Maybe there is just a huge difference of culture, but to me it seem, that the prime years career wise seem to be between 45 and 65. It's a little different for startups and founders, where a lot of people start below 25, but the second most common age group in startups is above 55, with an average age around 45-50.
I think first we need to make a differentiation of RESPONSABILITY and AGE.
Mr. Rocket Eletric Car Man Inventor has a few kids, wives whatever... but he doesn't take care of them, nor feel responsible, he is almost reaching his 50 but he lives like a 23 year old.
Age doesn't matter.
Now, if you feel responsible for your kids, your spouse, dog or whatever. I would go a step back and consider doing something as another HN member suggested "cash flow positive". Can be a business as well, consulting or this thing that some people seem to hate here, called "working for the boss". Don't buy the YC propaganda of success. Success can mean also taking care of your kids. Today is full of parents that think they are putting their kids ahead because they work a lot, but the only thing they are really doing is that they are putting their careers ahead. Well, not Today, this trend has been going on for a while and we've already seen how this affects children, or even adults...
I’ll probably get downvoted for this, but I think it’s really important for you and your family.
If you don’t have a big safety net (college money for kids, many months of living expenses, emergency fund, etc.) then don’t try to become a founder. You are almost guaranteed to fail (as all startups are). If your appetite for risk is low, don’t do it.
There’s a lot of confirmation bias on HN (“I have small kids and started a company, so can you!”) but I’ve personally seen the other side of the coin, and it’s very ugly.
If you can get into a good accelerator like YC, it’s not that risky. You’ll have a good shot at raising more money after, and then worst case you have a couple years to work on something interesting under relatively financially comfortable (albeit stressful) conditions, learn a ton, and make a lot of valuable connections. Even if it doesn’t pan out, your career prospects are likely to improve, not get worse.
That said, without finding a way to raise money or bootstrap to profitability, you’re absolutely right.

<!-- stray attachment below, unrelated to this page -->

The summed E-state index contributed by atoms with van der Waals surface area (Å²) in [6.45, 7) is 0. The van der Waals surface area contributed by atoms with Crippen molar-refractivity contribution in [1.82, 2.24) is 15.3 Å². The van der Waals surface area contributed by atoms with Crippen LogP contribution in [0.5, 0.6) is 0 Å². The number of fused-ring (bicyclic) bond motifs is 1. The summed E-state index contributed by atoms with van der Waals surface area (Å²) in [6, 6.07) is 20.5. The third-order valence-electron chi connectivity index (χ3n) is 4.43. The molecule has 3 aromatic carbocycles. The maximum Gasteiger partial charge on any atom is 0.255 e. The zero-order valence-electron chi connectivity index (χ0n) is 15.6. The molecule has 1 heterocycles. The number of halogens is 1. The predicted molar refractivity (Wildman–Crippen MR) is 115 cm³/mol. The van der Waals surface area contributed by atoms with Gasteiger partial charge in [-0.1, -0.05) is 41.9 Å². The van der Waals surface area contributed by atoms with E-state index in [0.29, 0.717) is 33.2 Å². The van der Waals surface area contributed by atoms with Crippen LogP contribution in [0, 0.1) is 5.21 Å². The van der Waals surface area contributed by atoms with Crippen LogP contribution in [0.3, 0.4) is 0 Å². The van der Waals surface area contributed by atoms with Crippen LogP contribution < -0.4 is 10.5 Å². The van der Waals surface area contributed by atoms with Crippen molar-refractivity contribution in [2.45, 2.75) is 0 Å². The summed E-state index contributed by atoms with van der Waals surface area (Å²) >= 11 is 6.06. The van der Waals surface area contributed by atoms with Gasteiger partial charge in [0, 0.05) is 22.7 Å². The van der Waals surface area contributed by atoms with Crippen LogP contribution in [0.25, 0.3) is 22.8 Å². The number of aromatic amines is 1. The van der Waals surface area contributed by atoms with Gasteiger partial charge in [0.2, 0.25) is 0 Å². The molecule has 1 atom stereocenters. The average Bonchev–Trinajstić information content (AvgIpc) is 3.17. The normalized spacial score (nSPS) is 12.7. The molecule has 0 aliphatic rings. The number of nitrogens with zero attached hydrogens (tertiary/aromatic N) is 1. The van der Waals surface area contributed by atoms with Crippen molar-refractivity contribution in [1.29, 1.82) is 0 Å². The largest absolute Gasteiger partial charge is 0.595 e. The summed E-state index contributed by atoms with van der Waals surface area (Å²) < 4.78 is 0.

If you can get into YC therer is really no risk at all for you.
1. You have enough to cover your costs while in SF
2. If you are good enough to get in, you will never have a hard time to get back into employment
3. Having been accepted to YC will in fact boost your prospects afterwards.
Unless your situation at work is very unusual, there is no downside to getting accepted, only upside.
I trust that you have well intentions, but I'd like to dispute most of your points. (I was once a YC founder -- that startup had since been shut down)
1. YC's investment amount can cover your costs while in SF, but not much more than that. If you have family to support back home, it may not even be enough for that. If your startup didn't have other investments already, you're also on the hook to raise funds at the end of YC too, or else you're in another bad place.
2 & 3. Having been a YC founder on your resume does not make you a gold standard everywhere, you still pretty much go through the exact same hoops at interviews everywhere. I job-hunted after our YC startup shut down. It was not any easier than before YC. In fact, it seemed like it was harder (not because of YC experience but because the overall environment for software engineering interviews got a lot different than I last job-hunted 10+ years before that). In the end I landed at a place I'm very happy at now as a regular ol' senior engineer, but it was certainly not effortless.
Of course, YC is awesome and there is no downside for the company or yourself to getting accepted. But definitely not riskless if you have a family to support and you don't already have a lot of savings as safety net.
Let's say you normally earn 120 k a year, or 10k a month. You and your cofounder share a studio in SF for 5k, then you need 10 + 10 + 5 = 25 k a month, meaning the YC money lasts you 4 months if you both had a good salary and don't want to compromise at all. If you are lucky enough to be earning more than 120 k now, then I'm sure you have 100+ stashed away by now, so it really should be a no-brainer for almost anyone.
In reality most people earn much less, and are willing to dial down their spending a bit for a few months, so I really don't think money is an issue for the vast majority of YC applicants.
Correct me if I am wrong but the funds YC gives you (
150k USD ???) it is a great help - only if we don't have to move - but it sort of defies the point of being in the program, this is why looking for real life stories.